Frederick Barrett is a cognitive neuroscientist with training in behavioral pharmacology, and the Associate Director of the Johns Hopkins Center for Psychedelic and Consciousness Research. Dr. Barrett has been conducting psychedelic research at Johns Hopkins University since 2013, and his research in healthy participants and in patients with mood and substance use disorders focuses on the psychological and neurological mechanisms underlying the enduring therapeutic and other effects of psychedelic drugs. In 2017, he received an NIH “R03” grant as Principal Investigator to investigate biological mechanisms of psilocybin effects, the first federally funded research since the 1970s administering a classic psychedelic to people with psychedelic effects as the primary focus. He has developed measures of subjective effects of psychedelic drugs, and has also published first-in-human studies characterizing the acute and enduring effects of psilocybin on the brain. He is currently leading clinical trials to investigate the use of psilocybin to treat patients with major depressive disorder and co-occurring alcohol use disorder, and he is leading a number of ongoing studies aimed at better understanding the psychological, biological, and neural mechanisms underlying therapeutic efficacy of psychedelic drugs.

Will Van Derveer, MD is co-founder of Integrative Psychiatry Institute (IPI), along with friend and colleague Keith Kurlander, MA. He co-created IPI as an expression of what he stands for. First, that anyone can heal, and second that we medical providers must embrace our own healing journeys in order to fully command our potency as healers.

Dr. Van Derveer spent the last 20 years innovating and testing a comprehensive approach to addressing psychiatric challenges which transcends the conventional model he learned in medical school at Vanderbilt University and residency at University of Colorado, while deeply engaging his own healing path.

He founded the Integrative Psychiatric Healing Center in in 2001 in Boulder, CO, where he currently practices. Dr. Van Derveer regards unresolved emotional trauma as the most significant root cause of psychiatric symptoms in integrative psychiatry practice, along with gut issues, hormone imbalances, inflammation, mitochondrial dysfunction, and other functional medicine challenges. He is trained in Somatic Experiencing, EMDR, Internal Family Systems, and other psychotherapy techniques. His current clinical passion is psychedelic-assisted psychotherapy, which he mentors interested doctors in providing. An avid meditator, he has been a meditation instructor since 2004.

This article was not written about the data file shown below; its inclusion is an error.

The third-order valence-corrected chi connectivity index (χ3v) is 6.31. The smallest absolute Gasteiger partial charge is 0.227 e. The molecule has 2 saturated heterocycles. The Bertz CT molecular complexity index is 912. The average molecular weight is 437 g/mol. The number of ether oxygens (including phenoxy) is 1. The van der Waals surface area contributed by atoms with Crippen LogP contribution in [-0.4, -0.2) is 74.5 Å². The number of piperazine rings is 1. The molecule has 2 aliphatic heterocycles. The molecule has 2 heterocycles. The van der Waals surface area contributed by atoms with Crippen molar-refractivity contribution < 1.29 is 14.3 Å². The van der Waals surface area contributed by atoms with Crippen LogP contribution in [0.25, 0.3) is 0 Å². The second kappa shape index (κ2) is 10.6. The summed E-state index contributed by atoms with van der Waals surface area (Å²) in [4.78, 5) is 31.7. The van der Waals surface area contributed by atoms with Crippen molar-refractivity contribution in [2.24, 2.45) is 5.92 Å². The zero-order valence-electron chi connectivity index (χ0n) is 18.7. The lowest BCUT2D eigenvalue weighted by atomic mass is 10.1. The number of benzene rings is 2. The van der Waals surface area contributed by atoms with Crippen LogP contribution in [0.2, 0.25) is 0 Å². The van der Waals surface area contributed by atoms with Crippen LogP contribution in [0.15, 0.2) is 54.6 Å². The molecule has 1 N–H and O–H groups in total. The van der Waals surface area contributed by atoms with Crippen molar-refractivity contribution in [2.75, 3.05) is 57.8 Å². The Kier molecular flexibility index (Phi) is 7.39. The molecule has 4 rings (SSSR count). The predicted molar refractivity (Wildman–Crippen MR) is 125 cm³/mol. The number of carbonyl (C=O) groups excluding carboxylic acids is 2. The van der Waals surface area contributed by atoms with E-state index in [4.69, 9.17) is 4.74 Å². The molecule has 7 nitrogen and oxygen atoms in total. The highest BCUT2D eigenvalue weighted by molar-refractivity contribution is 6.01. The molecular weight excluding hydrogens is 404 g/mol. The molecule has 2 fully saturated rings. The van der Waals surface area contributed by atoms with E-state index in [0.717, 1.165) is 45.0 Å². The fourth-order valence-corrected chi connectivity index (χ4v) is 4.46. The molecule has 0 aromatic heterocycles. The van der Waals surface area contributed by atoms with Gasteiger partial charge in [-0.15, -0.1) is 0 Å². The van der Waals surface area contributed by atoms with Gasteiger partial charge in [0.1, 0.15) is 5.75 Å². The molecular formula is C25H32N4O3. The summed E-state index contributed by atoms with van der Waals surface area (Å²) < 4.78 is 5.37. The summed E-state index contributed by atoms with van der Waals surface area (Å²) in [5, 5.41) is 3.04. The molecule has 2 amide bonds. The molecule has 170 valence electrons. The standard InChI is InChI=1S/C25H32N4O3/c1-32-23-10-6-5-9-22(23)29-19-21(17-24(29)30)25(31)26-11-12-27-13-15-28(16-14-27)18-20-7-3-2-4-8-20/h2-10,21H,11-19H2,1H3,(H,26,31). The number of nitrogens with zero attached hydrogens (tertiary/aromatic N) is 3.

For the past several years Dr. Van Derveer has taught psychiatrists and other psychiatric providers integrative psychiatry in a number of settings, including course directing the CU psychiatry residents’ course as well as with Scott Shannon and Janet Settle at the Psychiatry MasterClass. In addition to his clinical work and teaching, he was co-investigator in 2016 a Phase II randomized clinical trial, sponsored by the Multidisciplinary Association for Psychedelic Studies (MAPS). He continues to support this protocol, now in a Phase III clinical trial under break-through designation by FDA.

Dr. Van Derveer is a diplomate of the American Board of Integrative and Holistic Medicine (ABoIHM) since 2013, and he was board certified in the first wave of diplomates of the new American Board of Integrative Medicine (ABIM) in 2016.